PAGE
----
This is both a human issue and a game design issue in my opinion. Also, it’s been somewhat of an issue for over 20 years, across the entire genre.
Anyway, specific to Forza Horizon 5:
The game’s design encourages this behaviour unfortunately.
Players are incentivised to get desperate through the fact that races are short, wins are expected and players start from halfway down the grid.
Let’s say you start P8.
In a 3 lap race you are expected to be 1-2 seconds a lap faster than everyone if you want to win, and across various parts of the game you’re subtly told that 1st place is the only place that matters.
Most people aren’t, especially against “Unbeatable” AI.
Therefore the only way to catch up is to yeet into corners, use other cars as obstacles and hope you come out on top. Single player doesn’t discourage this behaviour with ghosting or penalties, and that is where behaviour is trained.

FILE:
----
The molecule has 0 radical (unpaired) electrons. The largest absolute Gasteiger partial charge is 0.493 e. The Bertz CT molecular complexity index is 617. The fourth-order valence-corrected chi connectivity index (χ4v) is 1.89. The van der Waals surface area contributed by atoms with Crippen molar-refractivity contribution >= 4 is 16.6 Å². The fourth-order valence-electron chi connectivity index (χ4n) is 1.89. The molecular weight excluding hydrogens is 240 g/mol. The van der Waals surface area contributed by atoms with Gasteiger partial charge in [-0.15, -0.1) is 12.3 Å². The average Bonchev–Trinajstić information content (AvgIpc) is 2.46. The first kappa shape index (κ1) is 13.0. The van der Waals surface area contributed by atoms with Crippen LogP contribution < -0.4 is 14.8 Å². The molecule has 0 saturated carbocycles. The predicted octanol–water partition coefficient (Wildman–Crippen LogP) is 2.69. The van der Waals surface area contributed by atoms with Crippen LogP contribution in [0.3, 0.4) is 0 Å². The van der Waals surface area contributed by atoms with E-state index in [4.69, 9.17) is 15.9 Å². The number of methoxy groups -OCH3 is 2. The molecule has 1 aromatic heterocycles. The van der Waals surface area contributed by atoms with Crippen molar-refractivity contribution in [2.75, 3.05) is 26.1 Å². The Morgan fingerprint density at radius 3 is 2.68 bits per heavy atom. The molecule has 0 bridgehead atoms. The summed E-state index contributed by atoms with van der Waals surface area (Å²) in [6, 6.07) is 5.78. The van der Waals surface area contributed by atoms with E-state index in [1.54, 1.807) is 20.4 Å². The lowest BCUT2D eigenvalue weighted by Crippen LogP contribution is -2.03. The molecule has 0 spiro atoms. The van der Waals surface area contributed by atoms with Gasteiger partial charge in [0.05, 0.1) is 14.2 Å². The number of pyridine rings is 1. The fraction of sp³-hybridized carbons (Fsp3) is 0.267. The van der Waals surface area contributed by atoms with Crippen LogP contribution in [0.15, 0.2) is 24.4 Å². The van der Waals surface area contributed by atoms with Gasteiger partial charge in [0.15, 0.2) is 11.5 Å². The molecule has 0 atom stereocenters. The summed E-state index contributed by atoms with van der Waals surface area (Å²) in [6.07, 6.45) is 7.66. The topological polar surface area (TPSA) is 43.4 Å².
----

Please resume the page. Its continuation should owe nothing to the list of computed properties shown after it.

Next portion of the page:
It doesn’t matter if they are human or automated, red or blue, it’s of zero consequence to the player doing the yeeting.
All of this on top of the fact that players are never taught how to race cleanly or “drive properly”, this isn’t the kind of game where that sort of onboarding featureset makes sense as it can come across as “work”.
Forza Horizon 5 is not a racing game, nor is it designed to function as one; it’s a car-based MMO that just to happens to have races in it. Once you can accept that you’ll realise why the quality of racecraft in the game is so poor.
If you want good racing, you won’t find it with randoms. Team up with a bunch of people instead (by looking for communities or Discord servers) and take all the human spots in a multiplayer lobby. That way you’re with a bunch of semi-competent people at the very least.
Or just wait for Forza Motorsport and hope it solves all these issues.